Some of the people went to the Basilica Julia (2) to hear the law cases. This building was of a rectangular shape with rows of columns on the inside supporting the galleries and the roof. People sat in the galleries. There were business and government offices in the Basilica Julia, too. This building with its center nave was the ancestor of our church.
Across from the Basilica Julia stood a temple built and named in honor of the god Janus. Our month January was named after him, because he was the guardian of "beginnings and endings." If the doors of the temple were open, it meant Rome was at war; if closed, she was at peace. The doors were shut only three times in Rome's history.
The Romans also honored the legendary heroes Castor and Pollux, who were supposed to have helped in one of the early battles, by building a temple (3) to them.
Not far from this temple was a small, circular building not shown in this picture. It was the temple Vesta. Here a sacred fire was kept burning, tended by the Vestal Virgins. They lived in a beautiful home near by. Looking down on the Forum from the Palatine Hill was the palace of the emperor. From it he had easy access to the Forum and could go quickly to the senate chamber to talk to the senators. Perched on the Capitoline Hill (4) were the temples of the most honored gods, Jupiter and Juno.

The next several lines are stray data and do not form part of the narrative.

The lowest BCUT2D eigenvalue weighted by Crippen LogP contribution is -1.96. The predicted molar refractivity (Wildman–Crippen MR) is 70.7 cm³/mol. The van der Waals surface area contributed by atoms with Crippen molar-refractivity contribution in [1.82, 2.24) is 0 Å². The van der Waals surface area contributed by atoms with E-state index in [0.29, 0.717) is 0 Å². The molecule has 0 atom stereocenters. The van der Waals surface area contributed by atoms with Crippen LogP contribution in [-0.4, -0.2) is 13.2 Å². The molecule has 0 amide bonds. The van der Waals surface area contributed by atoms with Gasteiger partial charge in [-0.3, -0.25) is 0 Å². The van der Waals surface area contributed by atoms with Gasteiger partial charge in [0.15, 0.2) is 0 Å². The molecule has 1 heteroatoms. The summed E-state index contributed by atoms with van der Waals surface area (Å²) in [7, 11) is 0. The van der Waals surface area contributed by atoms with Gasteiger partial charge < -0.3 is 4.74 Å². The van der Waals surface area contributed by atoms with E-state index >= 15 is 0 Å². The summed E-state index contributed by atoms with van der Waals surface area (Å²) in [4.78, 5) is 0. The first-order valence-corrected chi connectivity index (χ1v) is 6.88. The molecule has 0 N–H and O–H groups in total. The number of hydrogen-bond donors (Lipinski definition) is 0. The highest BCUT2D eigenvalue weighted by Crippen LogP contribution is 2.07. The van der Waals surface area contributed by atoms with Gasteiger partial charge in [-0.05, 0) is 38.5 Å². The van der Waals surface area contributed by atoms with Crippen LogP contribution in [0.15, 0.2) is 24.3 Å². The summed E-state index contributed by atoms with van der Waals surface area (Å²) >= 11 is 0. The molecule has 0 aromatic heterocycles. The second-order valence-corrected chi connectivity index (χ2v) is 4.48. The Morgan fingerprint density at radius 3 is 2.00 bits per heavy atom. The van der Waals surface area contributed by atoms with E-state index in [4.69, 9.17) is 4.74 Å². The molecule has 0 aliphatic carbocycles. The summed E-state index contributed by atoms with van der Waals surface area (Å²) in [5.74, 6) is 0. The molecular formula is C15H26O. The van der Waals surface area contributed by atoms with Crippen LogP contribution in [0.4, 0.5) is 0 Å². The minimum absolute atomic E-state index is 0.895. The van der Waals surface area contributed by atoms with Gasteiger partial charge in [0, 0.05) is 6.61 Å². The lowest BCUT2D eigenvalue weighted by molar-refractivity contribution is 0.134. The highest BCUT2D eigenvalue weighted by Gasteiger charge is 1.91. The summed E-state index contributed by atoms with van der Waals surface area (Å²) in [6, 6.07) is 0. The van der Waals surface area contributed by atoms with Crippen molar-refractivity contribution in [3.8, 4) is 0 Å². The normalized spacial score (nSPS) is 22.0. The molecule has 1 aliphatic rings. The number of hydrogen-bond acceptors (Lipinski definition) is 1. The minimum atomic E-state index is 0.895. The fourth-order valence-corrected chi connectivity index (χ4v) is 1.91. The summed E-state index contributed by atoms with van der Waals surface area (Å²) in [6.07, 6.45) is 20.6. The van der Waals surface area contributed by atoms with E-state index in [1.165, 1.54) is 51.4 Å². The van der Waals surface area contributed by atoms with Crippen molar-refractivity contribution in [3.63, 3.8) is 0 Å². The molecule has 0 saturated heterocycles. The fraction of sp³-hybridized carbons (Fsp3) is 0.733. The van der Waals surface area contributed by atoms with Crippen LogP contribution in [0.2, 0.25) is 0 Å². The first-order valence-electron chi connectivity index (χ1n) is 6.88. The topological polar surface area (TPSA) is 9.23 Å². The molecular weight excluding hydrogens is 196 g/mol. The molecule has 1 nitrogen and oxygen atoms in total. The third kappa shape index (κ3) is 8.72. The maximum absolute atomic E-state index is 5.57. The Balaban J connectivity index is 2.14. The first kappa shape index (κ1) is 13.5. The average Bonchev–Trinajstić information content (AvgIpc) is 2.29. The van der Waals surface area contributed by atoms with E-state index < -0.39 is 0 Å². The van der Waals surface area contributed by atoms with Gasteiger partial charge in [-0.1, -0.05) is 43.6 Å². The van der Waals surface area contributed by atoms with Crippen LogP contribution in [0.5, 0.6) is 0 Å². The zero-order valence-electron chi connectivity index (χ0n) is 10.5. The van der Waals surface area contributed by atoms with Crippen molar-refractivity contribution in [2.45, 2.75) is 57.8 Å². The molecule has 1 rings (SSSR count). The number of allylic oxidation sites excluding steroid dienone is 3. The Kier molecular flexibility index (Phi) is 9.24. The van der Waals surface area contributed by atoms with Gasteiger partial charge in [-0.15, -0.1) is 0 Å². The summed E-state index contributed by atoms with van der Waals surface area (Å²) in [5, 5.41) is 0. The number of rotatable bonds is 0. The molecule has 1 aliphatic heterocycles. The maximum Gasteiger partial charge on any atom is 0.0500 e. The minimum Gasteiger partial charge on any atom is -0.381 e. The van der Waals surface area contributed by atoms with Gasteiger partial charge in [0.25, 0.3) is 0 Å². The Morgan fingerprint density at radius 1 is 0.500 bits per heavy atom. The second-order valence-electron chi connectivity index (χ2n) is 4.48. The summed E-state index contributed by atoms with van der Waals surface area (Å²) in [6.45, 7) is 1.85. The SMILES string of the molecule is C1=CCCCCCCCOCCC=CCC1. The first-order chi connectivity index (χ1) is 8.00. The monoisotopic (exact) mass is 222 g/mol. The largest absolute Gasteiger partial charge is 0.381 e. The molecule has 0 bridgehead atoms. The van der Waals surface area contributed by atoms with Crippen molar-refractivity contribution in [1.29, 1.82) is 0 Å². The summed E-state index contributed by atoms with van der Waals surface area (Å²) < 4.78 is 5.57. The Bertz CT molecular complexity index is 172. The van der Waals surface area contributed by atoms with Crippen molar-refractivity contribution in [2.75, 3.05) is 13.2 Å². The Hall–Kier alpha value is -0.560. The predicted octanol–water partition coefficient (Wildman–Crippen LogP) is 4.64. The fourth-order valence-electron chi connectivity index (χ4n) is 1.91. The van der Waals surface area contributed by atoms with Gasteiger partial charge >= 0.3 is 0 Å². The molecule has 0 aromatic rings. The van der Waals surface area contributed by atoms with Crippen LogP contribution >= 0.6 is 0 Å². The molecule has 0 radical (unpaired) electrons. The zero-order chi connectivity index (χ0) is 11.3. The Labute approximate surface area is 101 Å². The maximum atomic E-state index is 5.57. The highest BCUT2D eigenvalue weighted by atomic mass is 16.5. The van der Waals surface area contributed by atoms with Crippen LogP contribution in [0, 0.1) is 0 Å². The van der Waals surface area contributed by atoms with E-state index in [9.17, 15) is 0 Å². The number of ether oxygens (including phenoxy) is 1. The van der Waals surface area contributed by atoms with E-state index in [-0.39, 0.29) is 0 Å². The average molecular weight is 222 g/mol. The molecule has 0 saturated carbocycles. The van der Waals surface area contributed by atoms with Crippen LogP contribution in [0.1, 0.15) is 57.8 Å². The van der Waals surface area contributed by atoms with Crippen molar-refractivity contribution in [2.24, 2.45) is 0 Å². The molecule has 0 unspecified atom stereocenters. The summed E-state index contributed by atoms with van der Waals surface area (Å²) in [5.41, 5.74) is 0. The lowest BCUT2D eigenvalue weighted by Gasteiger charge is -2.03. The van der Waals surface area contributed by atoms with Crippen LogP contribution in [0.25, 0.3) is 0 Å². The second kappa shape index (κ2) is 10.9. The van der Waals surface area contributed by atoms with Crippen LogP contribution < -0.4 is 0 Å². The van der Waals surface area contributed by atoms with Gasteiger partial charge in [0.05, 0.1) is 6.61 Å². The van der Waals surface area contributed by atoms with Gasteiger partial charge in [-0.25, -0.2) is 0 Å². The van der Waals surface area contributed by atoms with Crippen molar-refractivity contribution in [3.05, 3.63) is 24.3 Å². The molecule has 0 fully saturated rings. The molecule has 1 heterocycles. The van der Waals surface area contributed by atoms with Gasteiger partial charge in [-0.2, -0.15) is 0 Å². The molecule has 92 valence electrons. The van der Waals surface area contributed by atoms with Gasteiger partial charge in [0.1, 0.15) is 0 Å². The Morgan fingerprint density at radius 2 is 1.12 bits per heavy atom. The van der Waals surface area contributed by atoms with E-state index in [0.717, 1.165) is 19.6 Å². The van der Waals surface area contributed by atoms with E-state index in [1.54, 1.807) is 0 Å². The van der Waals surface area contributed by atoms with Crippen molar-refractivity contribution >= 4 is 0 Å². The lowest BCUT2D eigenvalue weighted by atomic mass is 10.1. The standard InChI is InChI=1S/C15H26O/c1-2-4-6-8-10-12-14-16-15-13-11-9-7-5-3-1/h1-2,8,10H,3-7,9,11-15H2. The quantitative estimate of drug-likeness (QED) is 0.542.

Not content with this Forum, as Rome grew in power and population, later emperors added to it. There were five fora annexed. They were adorned with beautiful buildings and statues, but none could rival in historical importance the ancient market that became the dignified Roman Forum.
1. Tabularium 2. Basilica Julia 3. Temple of Castor and Pollux 4. Temple of Jupiter Capitolinus
Chariot Race in the Circus Maximus
The crowd was roaring as the chariots rounded the turn toward the finish of the last lap of the race. Which charioteer would win, the blue or the green? Were there to be no upsets, no one killed or hurt? The excitement of the crowd in the huge circus seated to its capacity of about 200,000 was intense, because the betting had been high. The Romans loved thrills at any price. Little did they care about the drivers of the chariots. These drivers were racing for their lives and for large sums of money that they might win. Straining to gain the inside position they held their teams of four horses to the course. In their belts they carried they carried knives to cut the reins in order to free themselves if their chariots should crash. There were no rules of fair play in those days. The drivers were dressed in the colors of the great syndicates they represented. The syndicates or organizations trained the horses and drivers in huge quarters. The drivers came from all over the Empire. Some were Moors from Africa and others dark eyed Spaniards. They were scorned by the Romans. No one who valued his reputation would be a charioteer. But let a driver win a great race, and he would be given such honor by the masses that even the emperor might be jealous. It was a reckless life, but there was a chance to snatch oneself from the dregs of society to short-lived triumph.